|Quadrangle map, 1:250,000-scale||NM|
|Quadrangle map, 1:63,360-scale||C-1|
|Nearby scientific data||Find additional scientific data near this location|
|Location and accuracy||Intermediate Beach is a buried marine placer gold deposit on the Nome coastal plain about 1.5 miles inland from the modern beach at Nome. It is in an area where surface elevations are about 100 feet, and it extends, probably discontinuously, from west of Bourbon Creek about 3 miles southeast to Otter Creek. It was extensively placer mined over a half mile section northwest of Bourbon Creek. The map location is the approximate midpoint of this half mile section, in the west-central part of section 24, T. 10 S., R. 34 W., Kateel River Meridian. Intermediate Beach is locality 143 of Cobb (1972 [MF 463], 1978 [OFR 78-93]).|
Intermediate Beach is a buried marine abrasion platform placer deposit as much as several hundred feet wide. The gravel is 6 to 12 feet thick, with 1-3 feet of pay gravel on bedrock. The elevation of the deposit is about 20 feet above sea level. Depth of burial is about 20 to 60 feet (Moffit, 1913; Nelson and Hopkins, 1972).
The deposit terminates abruptly to the west. It appears to diminish in grade to the east at about Bourbon Creek, but it may continue eastward as a low-grade deposit through the head of Peluk Creek and lower parts of Otter and Florence Creeks (Metcalfe and Tuck, 1942, p. 36). The pay gravel contained abundant fragments of graphitic schist; locally, clam shells were so abundant that it was called the Clam Shell beach (Moffit, 1913, p. 118). The clams (mollusks) included species now living off Japan and some that only live south of present winter ice in the Bering Sea. Dall concluded that the climate in Intermediate Beach time was warmer than now at Nome (Dall, in Moffit, 1913, p. 45). Intermediate Beach appears to have formed when marine currents lowered an auriferous platform during a Pleistocene transgression that formed Third Beach.Intermediate Beach was discovered in the winter of 1905-1906 (Smith, 1908; Moffit, 1913). The deposit was dredged extensively between Center and Bourbon Creeks after the development of cold-water thawing. (Center Creek is not named on the 1970 edition of the topographic map but is probably the drainage paralleling the northeast runway of the Nome airport.)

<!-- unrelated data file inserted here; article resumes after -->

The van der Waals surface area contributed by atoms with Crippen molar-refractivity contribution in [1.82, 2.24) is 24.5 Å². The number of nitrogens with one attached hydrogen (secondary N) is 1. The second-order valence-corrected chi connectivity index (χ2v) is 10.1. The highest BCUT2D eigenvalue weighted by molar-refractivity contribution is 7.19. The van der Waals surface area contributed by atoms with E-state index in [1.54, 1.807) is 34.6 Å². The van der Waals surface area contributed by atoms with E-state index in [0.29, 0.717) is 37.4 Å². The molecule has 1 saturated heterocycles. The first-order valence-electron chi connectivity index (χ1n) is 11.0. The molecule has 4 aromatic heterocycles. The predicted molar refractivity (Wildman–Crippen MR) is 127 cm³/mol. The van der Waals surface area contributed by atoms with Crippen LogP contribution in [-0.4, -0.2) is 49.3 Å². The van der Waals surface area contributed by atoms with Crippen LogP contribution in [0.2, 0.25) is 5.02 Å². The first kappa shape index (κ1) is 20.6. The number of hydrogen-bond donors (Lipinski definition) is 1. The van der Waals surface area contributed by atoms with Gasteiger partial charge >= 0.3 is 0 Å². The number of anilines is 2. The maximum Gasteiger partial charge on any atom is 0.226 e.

|Geologic map unit||(-165.394495244017, 64.5205335271776)|
|Mineral deposit model||Marine gold placer deposit; marine abrasion platform concentration (Cox and Singer, 1986; model 39).|
|Mineral deposit model number||39|
|Workings or exploration||The deposit was drift mined after 1906. After the development of cold-water thawing in the 1920s, it was dredged, especially between Bourbon and Center Creeks.|
|Indication of production||Yes|
Cobb, E.H., 1972, Metallic mineral resources map of the Nome quadrangle, Alaska: U.S. Geological Survey Miscellaneous Field Studies Map MF-463, 2 sheets, scale 1:250,000.
Cobb, E.H., 1978, Summary of references to mineral occurrences (other than mineral fuels and construction materials) in the Nome quadrangle, Alaska: U.S. Geological Survey Open-File report 78-93, 213 p.
Metcalfe, J.B., and Tuck, Ralph, 1942, Placer gold deposits of the Nome district, Alaska: Report for U.S. Smelting, Refining, and Mining Co., 175 p.
Moffit, F.H., 1913, Geology of the Nome and Grand Central quadrangles, Alaska: U.S. Geological Survey Bulletin 533, 140 p.
Nelson, C.H., and Hopkins, D.M., 1972, Sedimentary processes and distribution of particulate gold in the northern Bering Sea: U.S. Geological Survey Professional Paper 689, 27 p., 1 plate.
|Reporters||C.C. Hawley and Travis L. Hudson|
|Last report date||7/10/2000|